Belarusian is a Slavic language with around 9.3 million native speakers. It shares countless similarities with the Ukrainian and Russian languages. Despite the small speaking population, Belarusian is the language of many Nobel prize laureates, including the well-known writer Svetlana Alexievich.
Did you know the Belarusian language was the official language in the Grand Duchy of Lithuania, a vast state encompassing Lithuania, Belarus, parts of Poland, Ukraine, and Russia? The language was first mentioned in records from the 14th century. In later centuries this Slavic language changed under Russian and Polish influences.
The Belarusian language initially used the Latin alphabet but later replaced it with the Cyrillic Belarusian language alphabet, which is widely used in East and some South Slavic languages. The language has many dialects, and the standard version became the official language of the Republic of Belarus in 1918. However, in recent history, the country's president, Lukashenko, elevated the Russian language to official status. Consequently, almost two-thirds of native Belarusian speakers use Russian in daily communication, endangering the future of Belarusian.
An English speaker is expected to need about 1100 hours to learn Belarusian.
It’s not easy to learn the Belarusian language, but it only takes a few minutes to learn popular greetings and other terms and phrases. However, if you need content writing in Belarusian, you might need a professional to help you out!
Get access to our streamlined content platform with proven writers and translators available 24/7 at an affordable rate!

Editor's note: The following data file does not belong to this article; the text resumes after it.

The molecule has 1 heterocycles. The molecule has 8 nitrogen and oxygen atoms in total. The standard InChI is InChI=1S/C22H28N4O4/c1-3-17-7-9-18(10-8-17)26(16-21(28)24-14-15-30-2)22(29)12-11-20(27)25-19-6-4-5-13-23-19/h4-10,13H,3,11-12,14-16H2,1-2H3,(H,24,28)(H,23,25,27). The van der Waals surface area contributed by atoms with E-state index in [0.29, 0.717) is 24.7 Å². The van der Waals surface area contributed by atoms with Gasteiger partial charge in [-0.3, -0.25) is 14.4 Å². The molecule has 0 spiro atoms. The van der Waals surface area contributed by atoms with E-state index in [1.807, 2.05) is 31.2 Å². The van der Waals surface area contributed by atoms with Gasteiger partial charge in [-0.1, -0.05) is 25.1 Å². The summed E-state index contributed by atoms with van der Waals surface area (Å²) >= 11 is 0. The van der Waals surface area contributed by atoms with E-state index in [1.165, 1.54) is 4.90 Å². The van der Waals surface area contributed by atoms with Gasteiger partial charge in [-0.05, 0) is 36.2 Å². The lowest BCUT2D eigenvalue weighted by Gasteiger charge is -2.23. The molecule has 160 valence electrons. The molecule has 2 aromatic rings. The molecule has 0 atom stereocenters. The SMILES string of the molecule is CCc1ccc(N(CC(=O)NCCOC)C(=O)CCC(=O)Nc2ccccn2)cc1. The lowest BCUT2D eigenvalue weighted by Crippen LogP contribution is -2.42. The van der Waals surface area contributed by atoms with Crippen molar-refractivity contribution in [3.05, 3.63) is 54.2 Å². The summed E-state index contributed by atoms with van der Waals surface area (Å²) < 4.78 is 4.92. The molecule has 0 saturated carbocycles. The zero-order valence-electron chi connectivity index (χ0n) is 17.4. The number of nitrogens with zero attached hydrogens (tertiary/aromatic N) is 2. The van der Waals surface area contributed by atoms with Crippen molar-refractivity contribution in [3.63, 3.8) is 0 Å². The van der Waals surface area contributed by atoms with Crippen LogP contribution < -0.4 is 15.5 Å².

to show expertise to your target audience
to help make informed decisions
to convince your customers
to keep your readers updated
to educate your readers
To engage with wider circle
to offer comprehensive insights
to reach global audiences
Unlike the English language, which has a 26-letter alphabet, the Belarusian alphabet has 32 letters.
The popular game World of Tanks was translated into Belarusian by the renowned organization Warming to show its appreciation for the Belarusian language.
Modern Belarusian has two variants: “classical” or “Tarashkevich” based on the first standardized form of Belarusian devised by the linguist Branislaw Adamavich Tarashkyevich in the early 20th century and a reformed spelling known as “Narcomovka” that came into force in 2008.
Say what you know, do what you must, come what may.
Mathematician and Educator
Suffering makes us human. A person without suffering is just grass.
Author and Novelist
Hatred will always give birth to more and more hate, and love has the power to demolish the borders between us.
Journalist, Author, and Oral Historian